Development Costs, Vernal Pools
Because of little retail in Ramona, Fowler said that every week residents go down the hill to spend tax dollars in Poway, Escondido or El Cajon, adding more traffic to the highways.
With land acquisition costs, TIF (Transportation Impact Fees), sewer impact fees and mitigation fees, it becomes financially impossible for a developer to buy a lot along Main Street, she said. With all the fees combined, if the square-foot amount doesn’t average $10 to $12 per foot, the developer finds it financially unfeasible, she said.
Jacob said the county’s general plan update is addressing TIF fees, but sees the vernal pool issue as the biggest problem. The supervisor said she finds it frustrating because the county has to follow state and federal laws that impact a person from trying to do anything with their property. Since the late 1970s, a lot of constraints, such as habitat preservation, have been placed on properties, said Jacob.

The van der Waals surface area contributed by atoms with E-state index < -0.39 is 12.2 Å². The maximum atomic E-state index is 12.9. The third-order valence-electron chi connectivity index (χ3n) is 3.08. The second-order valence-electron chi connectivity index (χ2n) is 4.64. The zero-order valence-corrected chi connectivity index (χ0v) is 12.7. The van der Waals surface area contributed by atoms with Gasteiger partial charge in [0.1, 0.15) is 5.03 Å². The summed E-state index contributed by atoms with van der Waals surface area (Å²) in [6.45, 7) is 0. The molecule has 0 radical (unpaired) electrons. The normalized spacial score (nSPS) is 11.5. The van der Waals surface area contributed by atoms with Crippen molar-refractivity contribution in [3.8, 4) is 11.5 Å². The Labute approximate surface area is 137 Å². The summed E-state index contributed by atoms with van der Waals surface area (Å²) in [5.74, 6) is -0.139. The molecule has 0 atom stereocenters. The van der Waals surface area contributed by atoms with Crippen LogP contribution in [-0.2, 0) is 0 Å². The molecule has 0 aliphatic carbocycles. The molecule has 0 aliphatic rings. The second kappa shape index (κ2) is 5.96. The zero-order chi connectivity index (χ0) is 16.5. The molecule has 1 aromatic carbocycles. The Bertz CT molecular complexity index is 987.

Committee members discussed property owned by the Ramona school district behind the high school in which 13 of the 40 acres have vernal pools, preventing development. Jacob said there are questions as to how the wildlife agencies will allow for mitigation of those vernal pools. She suggested holding a meeting with wildlife agencies, Fowler, school district representatives and county staff.
13th street improvements
Dawn Perfect, chair of the infrastructure and transportation subcommittee, outlined a list of road projects and traffic concerns that are being reviewed or need funding, but focused on the need for improvements to 13th Street now that the library is at the corner of 13th and Main. As 13th runs north, the pavement ends and it becomes a dirt road that dips in the Santa Maria creek bed before reaching pavement again and connecting with Maple street. The road needs to be paved and needs a bridge over the creek bed, Perfect said.